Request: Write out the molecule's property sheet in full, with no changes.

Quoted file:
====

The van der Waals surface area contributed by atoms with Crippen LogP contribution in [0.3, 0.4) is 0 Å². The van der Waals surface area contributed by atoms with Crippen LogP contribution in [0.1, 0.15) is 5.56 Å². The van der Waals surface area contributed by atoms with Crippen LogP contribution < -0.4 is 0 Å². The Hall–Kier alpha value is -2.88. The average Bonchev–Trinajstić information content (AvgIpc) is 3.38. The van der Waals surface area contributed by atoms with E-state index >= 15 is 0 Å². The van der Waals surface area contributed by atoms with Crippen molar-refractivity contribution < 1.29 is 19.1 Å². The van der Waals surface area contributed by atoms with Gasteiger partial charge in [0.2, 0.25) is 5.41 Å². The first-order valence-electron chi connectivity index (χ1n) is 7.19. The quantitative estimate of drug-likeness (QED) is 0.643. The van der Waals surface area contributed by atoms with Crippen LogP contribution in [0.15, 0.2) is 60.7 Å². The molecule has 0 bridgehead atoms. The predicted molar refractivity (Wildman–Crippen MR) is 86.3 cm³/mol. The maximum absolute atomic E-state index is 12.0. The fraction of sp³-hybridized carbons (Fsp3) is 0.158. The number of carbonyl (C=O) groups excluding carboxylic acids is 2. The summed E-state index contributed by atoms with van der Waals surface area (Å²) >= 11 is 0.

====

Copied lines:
The van der Waals surface area contributed by atoms with Crippen LogP contribution in [0.3, 0.4) is 0 Å². The van der Waals surface area contributed by atoms with Crippen LogP contribution in [0.1, 0.15) is 5.56 Å². The van der Waals surface area contributed by atoms with Crippen LogP contribution < -0.4 is 0 Å². The Hall–Kier alpha value is -2.88. The average Bonchev–Trinajstić information content (AvgIpc) is 3.38. The van der Waals surface area contributed by atoms with E-state index >= 15 is 0 Å². The van der Waals surface area contributed by atoms with Crippen molar-refractivity contribution < 1.29 is 19.1 Å². The van der Waals surface area contributed by atoms with Gasteiger partial charge in [0.2, 0.25) is 5.41 Å². The first-order valence-electron chi connectivity index (χ1n) is 7.19. The quantitative estimate of drug-likeness (QED) is 0.643. The van der Waals surface area contributed by atoms with Crippen LogP contribution in [0.15, 0.2) is 60.7 Å². The molecule has 0 bridgehead atoms. The predicted molar refractivity (Wildman–Crippen MR) is 86.3 cm³/mol. The maximum absolute atomic E-state index is 12.0. The fraction of sp³-hybridized carbons (Fsp3) is 0.158. The number of carbonyl (C=O) groups excluding carboxylic acids is 2. The summed E-state index contributed by atoms with van der Waals surface area (Å²) >= 11 is 0.